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So that’s how hard listening is. Hard as it might be, when it comes to relationships, especially with children, poor listening leads to hurt feelings, loss of cohesion and bonding with the child. If it continues, it can weaken trust and communication further. On the other hand, when they feel you are really listening to them, they feel loved, valued and appreciated.
Listening to your child needs time, patience and practice and this is one thing that will really help strengthen your bond with them, irrespective of their age.
While training to be a Coach, listening was one of the main competency markers and as you can imagine one of the most difficult ones to hone. Your ability to listen to your client well makes all the difference between a good coach and an excellent coach.
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Here are three steps that I use with my teenagers which I have garnered through my Coach training and experience.
It has worked wonders for me and helped me keep communication and relations with my daughters open:
1. DROP: When they come to you to talk, do away with all forms of distraction. Ringing phones, pinging laptops to background TV. Everything needs to go. With teenagers, it is best to seize the moment when they are approaching you to talk. If for some reason, you can’t, it is better, to be honest with them and tell them by when you would be able to give undivided attention.
2. NOTE: When they are talking, just let them talk…uninterrupted. Instead of thinking, judging, or wandering away, pay attention to their tone, expressions and body language. These things tell you what their words won’t tell you. Also, look for words and phrases that keep repeating themselves in their monologue. Usually, that is where the main issue lies.
3. SUMMARISE: When you think they have finished, count five before you start talking. They might have paused for a breath. You really don’t want to interrupt their flow. Once they are done talking, summarise what you think they want to say and ask them if you got it right.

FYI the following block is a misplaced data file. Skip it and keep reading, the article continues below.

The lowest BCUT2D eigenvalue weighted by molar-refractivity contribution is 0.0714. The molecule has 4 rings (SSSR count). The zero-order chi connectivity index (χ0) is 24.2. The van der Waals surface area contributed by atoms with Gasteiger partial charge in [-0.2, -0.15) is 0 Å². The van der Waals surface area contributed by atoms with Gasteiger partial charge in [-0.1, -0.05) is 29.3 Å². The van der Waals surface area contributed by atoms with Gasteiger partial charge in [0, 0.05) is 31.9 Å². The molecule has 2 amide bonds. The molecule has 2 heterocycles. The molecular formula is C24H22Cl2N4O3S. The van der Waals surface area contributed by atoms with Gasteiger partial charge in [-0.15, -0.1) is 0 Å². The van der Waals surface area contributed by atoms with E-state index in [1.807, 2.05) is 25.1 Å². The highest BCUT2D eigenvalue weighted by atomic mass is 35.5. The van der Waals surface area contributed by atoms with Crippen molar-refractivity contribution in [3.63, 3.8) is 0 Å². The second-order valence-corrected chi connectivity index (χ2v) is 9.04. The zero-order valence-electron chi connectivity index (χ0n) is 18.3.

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We live today in an environment that has been coined as P.A.I.D environment ‒ Pressured, Action-addicted, Information-overload, Distracted. Because of this, multi-tasking has become second nature to us. But when it comes to parenting, it requires our full and undivided attention. Giving our children a few minutes, regularly goes a long way in creating a long-lasting relationship with them. Taking out time to do chores together, drive together or doing some activity together can help them to open up to you. Next time you are with them, just remember three words Drop - > Note - >Summarise (DNS).
By Shalini Bindal
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About the Author:
Shalini Bindal is an ICF-trained, Certified Professional Coach. She does personal and group coaching for Career Moms and Teens. Before becoming a Life Coach, she was an HR Professional and Corporate Trainer. She also trains tweens and teens on Soft Skills including Public Speaking Skills, Assertive Communication Skills, Social Skills. A mother of two teenagers, Shalini has lived in India, Belgium and now in Hong Kong. Email her for a free 45-minute session (in-person or virtual) firstname.lastname@example.org